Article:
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Photos by Greg Miller. Murphy took a shot to the neck and can speak only in a whisper now. He is scheduled to undergo further surgeries on his throat and hand, and his career with the Oak Creek, Wisconsin, police department is in limbo.

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Lieutenant Brian Murphy:
What I've Learned

An Interview by CAL FUSSMAN




Lt Brian Murphy was the first to arrive at the scene of the Gurdwara in Wisconsin where a gunman killed six people on August 5, 2012. He was shot fifteen times. He served in the Marine Corps from 1980 to 1985.

The following interview was conducted on October 5, 2012 for the Esquire Magazine.



It was the most ordinary of Sunday mornings. That's a word you don't want to use in police language -- every cop will tell you that. Don't ever come in and say, "Gee, it's quiet." Then dispatch said there'd been a report of possible shots fired at the Gurdwara. Listening on the radio to where everybody else was coming from, I knew I was going to arrive first.

There's a very long driveway that goes in off the main avenue to the gurdwara. My thought was Shut off your lights and siren just before you get there. Pull in quiet. Park sideways, give yourself some cover just in case. We have AR-15's in the squad car. But there was a malfunction with the switch that releases the AR-15. That's Murphy's Law. If I'd had that semiautomatic rifle ...

Anyway, when I pull up, I see two guys lying on the ground. There's a ballistic shield in the back of the car. I should've grabbed the shield. But I wasn't thinking that way. When I came upon the men, I went straight to them to see if I could save them. I got within ten feet. Two male subjects, one lying on top of the other. Top subject, his eyes were open. They were fixed. Both guys looked deceased to me. At that point, I thought, I'm gonna try to get that AR-15 out of the car.

As I started, I caught a movement out of the side of my eye. A guy was running in front of the gurdwara. He wasn't Indian. He wasn't Sikh. He had no headgear. He was a white male, wearing a white shirt. He was all inked up, and he had a holster on his right side. I knew that was the guy. No question. He's running to his truck, which is in the parking lot. I already had my gun out. I raised up, yelled at him to stop. His hand came up. We probably shot at the same time. The distance was thirty to forty yards. I missed. He hit me right in the chin. It felt like a hell of a punch to the face and it ripped up my larynx.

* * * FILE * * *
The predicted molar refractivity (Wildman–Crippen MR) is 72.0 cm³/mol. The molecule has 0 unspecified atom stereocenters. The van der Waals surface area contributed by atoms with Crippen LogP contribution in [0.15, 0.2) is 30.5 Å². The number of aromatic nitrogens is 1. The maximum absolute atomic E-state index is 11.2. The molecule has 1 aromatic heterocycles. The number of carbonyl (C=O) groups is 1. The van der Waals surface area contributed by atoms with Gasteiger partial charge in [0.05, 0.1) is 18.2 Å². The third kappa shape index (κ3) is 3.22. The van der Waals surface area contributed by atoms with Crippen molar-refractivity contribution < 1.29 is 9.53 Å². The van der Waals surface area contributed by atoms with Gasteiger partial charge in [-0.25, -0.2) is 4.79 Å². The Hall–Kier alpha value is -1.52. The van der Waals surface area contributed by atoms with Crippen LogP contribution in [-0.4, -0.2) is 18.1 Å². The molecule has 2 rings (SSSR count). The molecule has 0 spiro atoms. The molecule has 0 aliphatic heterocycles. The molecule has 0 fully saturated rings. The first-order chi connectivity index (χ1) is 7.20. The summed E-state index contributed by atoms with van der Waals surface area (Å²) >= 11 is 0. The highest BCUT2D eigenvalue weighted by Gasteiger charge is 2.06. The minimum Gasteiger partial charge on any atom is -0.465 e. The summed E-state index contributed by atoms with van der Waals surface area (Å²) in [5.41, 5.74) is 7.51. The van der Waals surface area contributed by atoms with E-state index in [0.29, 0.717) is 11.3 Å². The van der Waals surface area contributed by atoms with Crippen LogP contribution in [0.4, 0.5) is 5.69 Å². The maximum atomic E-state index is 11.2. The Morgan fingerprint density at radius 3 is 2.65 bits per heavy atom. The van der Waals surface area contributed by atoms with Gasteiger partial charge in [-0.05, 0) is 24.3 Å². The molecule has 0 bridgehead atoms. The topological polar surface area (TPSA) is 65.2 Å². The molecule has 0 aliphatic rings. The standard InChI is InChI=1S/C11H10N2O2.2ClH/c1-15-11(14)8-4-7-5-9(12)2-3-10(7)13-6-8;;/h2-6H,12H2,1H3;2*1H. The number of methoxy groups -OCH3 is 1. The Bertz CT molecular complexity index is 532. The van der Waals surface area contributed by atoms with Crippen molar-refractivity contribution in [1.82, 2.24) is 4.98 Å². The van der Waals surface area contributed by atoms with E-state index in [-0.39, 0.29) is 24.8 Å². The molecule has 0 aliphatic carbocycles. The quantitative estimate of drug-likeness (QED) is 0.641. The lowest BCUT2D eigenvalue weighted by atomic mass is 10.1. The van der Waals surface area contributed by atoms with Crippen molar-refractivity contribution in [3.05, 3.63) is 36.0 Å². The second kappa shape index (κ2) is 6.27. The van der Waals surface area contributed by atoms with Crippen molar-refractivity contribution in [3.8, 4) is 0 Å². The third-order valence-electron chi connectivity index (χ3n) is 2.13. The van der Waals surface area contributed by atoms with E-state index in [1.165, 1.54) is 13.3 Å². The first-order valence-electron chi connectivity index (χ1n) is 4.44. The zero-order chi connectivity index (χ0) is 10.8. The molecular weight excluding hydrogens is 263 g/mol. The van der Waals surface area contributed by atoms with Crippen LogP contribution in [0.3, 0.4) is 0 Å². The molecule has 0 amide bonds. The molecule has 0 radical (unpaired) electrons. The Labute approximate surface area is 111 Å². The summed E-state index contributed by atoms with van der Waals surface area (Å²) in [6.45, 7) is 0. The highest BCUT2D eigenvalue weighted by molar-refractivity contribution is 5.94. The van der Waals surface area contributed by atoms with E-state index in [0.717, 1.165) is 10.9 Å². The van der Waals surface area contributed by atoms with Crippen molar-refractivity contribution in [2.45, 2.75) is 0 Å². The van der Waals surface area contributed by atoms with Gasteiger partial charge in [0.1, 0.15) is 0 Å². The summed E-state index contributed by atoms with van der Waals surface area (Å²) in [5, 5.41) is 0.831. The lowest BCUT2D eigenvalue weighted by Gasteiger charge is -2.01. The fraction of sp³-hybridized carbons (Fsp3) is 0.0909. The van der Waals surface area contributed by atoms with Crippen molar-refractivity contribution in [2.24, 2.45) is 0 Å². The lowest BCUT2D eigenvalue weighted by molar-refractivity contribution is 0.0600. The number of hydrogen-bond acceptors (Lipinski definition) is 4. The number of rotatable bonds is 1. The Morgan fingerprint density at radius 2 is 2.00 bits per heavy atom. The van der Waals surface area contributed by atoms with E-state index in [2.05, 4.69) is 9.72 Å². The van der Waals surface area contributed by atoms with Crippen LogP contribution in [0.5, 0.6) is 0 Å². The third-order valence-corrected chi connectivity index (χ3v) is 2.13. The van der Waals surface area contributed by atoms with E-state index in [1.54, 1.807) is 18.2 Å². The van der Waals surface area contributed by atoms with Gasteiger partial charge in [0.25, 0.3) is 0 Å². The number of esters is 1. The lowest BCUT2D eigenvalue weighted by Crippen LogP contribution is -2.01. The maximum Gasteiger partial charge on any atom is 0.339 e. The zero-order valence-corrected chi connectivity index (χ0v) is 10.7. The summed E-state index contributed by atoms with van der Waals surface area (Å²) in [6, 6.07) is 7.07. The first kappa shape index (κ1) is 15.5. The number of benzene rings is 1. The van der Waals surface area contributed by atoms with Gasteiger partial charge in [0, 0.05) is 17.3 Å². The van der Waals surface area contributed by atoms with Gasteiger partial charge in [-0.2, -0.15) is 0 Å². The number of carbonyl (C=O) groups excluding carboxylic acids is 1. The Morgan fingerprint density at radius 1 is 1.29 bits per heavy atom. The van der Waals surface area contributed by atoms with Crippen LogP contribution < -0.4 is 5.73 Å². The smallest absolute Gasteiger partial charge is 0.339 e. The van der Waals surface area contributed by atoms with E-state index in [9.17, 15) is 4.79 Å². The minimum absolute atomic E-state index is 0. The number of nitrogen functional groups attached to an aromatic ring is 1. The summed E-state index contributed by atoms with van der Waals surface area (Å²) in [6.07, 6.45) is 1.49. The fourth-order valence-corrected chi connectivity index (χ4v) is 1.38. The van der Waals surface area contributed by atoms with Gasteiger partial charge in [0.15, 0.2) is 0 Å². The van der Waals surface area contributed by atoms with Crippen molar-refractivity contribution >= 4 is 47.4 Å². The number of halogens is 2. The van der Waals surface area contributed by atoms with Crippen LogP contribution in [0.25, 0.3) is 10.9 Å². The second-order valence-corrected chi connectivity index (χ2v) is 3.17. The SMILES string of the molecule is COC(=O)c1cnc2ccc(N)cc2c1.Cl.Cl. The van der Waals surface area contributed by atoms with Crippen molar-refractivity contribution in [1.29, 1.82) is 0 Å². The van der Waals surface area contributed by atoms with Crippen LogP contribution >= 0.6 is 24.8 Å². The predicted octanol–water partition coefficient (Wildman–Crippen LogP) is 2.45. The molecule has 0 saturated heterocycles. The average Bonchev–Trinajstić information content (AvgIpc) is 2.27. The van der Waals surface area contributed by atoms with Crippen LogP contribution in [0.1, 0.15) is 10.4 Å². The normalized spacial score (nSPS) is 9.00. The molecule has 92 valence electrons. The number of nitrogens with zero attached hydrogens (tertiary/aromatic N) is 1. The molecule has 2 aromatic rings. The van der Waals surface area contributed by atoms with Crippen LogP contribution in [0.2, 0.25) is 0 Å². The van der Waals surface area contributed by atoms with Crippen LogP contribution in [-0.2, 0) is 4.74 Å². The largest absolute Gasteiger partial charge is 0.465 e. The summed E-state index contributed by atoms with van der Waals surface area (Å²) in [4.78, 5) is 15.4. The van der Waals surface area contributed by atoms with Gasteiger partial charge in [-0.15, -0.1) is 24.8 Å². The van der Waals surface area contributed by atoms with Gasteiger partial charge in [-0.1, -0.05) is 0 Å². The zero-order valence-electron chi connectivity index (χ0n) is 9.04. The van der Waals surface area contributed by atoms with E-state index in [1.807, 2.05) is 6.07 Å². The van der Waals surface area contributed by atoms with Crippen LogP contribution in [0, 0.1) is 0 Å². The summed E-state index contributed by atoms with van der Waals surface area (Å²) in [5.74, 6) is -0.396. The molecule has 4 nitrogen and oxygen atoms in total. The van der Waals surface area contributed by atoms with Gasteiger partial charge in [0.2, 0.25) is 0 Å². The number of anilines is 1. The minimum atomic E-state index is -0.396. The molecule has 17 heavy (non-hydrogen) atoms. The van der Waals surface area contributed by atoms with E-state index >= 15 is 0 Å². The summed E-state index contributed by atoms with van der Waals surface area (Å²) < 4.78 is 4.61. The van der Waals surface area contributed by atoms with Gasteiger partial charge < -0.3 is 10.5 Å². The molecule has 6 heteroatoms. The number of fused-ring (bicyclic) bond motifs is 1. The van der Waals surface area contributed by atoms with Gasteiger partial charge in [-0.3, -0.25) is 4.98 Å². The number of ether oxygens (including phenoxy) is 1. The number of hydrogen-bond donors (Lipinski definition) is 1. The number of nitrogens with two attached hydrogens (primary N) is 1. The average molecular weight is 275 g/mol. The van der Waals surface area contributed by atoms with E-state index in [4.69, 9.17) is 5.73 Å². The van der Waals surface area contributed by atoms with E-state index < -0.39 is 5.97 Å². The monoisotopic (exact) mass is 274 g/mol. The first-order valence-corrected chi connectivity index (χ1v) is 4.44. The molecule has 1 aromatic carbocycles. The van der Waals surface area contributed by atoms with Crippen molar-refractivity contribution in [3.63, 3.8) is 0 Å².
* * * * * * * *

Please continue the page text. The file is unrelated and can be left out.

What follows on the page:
After that first shot, goddammit, I put my head down for an instant and lost him. I got behind the car and ducked down. I turned to where I thought he was gonna come from, went to attack him, but he flanked me. I shouldn't have let that happen. I kick myself in the ass for letting that happen. I heard more shots. They were getting closer, but they were echoey, and it was hard to tell exactly where they were coming from. I stopped for a second, looked back to where I thought he was. But he was behind me.

He shot, and hit my left thumb. Here's the crazy part: I'm thinking, Man, that's gonna leave a mark. He shot some more. I went down. I couldn't tell you if that shot knocked the gun out of my hand or didn't. Probably did. He came around. At that point I'm faceup. He shoots, starts hitting me. Once in my thigh, in my upper arm. And I'm thinking, Better get small.

If you look back at my grade-school pictures, I was always a front-of-the-line kid. I was always small. So I learned that you have to be able to take a beating and still come back, because if you give up, you're just gonna get picked on. That was part of surviving in Brooklyn. When the big guys gave you charley horses, if you started crying, they'd just give you more.